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    PDF accessibility is not as straightforward as HTML accessibility. But it can be done, if you put the same care into marking up your PDFs that you put into marking up websites.

  • Big, Stark & Chunky

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    You’ve designed for the screen and made provision for blind, handheld, and PDA browser users. But what about low-vision people? Powered by CSS, “zoom” layouts convert wide, multicolumn web pages into low-vision-friendly, single column designs. Accessibility maven Joe Clark explores the rationale and methods behind zoom layouts. Board the zoom train now!

  • Invasion of the Body Switchers

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    Wouldn’t it be great if we could update the classic ALA style switcher to accommodate multiple users and devices, including some that aren’t even traditional browsers, all from a single JavaScript and CSS file? Well, now we can! Enter the Body Switcher.

  • Pocket-Sized Design: Taking Your Website to the Small Screen

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    Among the many websites that are out there, few are standards-compliant. Among those few, only a handful sport style sheets adjusted to the needs of handheld devices. Of those which do offer styling for handhelds, not all will fit the smallest, lowest-resolution screens without presenting the user with the ultimate handheld horror: namely, horizontal scrolling. This article presents a set of general suggestions for creating a handheld-friendly style sheet that works well even on handheld screens no wider than 120px.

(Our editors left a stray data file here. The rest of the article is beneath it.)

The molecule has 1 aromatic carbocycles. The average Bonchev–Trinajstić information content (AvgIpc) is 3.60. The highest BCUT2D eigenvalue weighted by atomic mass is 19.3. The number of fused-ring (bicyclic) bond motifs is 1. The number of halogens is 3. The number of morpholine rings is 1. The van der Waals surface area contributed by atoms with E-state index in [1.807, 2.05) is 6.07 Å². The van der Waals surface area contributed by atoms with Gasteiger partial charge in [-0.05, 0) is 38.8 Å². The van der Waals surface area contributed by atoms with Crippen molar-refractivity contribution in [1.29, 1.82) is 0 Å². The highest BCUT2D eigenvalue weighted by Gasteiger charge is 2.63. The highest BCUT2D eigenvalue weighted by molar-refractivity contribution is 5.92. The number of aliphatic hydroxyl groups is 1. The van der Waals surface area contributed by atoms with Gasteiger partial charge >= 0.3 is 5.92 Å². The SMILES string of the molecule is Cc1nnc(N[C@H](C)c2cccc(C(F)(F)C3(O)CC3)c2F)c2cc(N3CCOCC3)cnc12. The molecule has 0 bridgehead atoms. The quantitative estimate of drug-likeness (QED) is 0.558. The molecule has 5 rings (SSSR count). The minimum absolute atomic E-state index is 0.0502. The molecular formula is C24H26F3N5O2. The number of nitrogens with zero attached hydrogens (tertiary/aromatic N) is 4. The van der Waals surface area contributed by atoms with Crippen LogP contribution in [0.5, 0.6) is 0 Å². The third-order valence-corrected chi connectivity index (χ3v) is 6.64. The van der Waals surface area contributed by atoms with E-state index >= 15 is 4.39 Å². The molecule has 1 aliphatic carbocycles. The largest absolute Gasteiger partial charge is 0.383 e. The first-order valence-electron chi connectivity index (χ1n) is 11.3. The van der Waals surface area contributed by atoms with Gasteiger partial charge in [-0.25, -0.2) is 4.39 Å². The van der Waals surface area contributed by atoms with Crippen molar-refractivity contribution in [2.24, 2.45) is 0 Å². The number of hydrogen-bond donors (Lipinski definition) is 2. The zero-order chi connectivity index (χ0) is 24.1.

• Dynamic Text Replacement

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    Let your server do the walking! Whether you’re replacing one headline or a thousand, Stewart Rosenberger’s Dynamic Text Replacement automatically swaps XHTML text with an image of that text, consistently displayed in any font you own. The markup is clean, semantic, and accessible. No CSS hacks are required, and you needn’t open Photoshop or any other image editor. Read about it today; use it on personal and commercial web projects tomorrow.

  • Print It Your Way

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    Because ALA’s readers are web users as well as designers and developers, we offer this tidbit from Derek Featherstone on creating user stylesheets to print articles to your own specifications.

  • What Is Web Accessibility?

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    While the methods we use to create accessible websites can be complex, the essential principles are simple: consider the obstacles your site presents to users who approach it differently than you do, then remove as many of those obstacles as you can. Trenton Moss provides a quick overview.

  • Let Them Eat Cake

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    A growing debate pits accessibility against usability. From our point of view, it’s like pitting peanut butter against jelly. This article helps you create a page that is both usable and accessible, saving readers the trouble of scrolling with a little help from JavaScript and the Document Object Model.

  • Web Accessibility and UK Law: Telling It Like It Is

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    There’s been widespread speculation about the new legislation being introduced in the UK, which is intended to ensure that websites are accessible to people with disabilities. This article examines how these new laws will affect the way you design in the real world.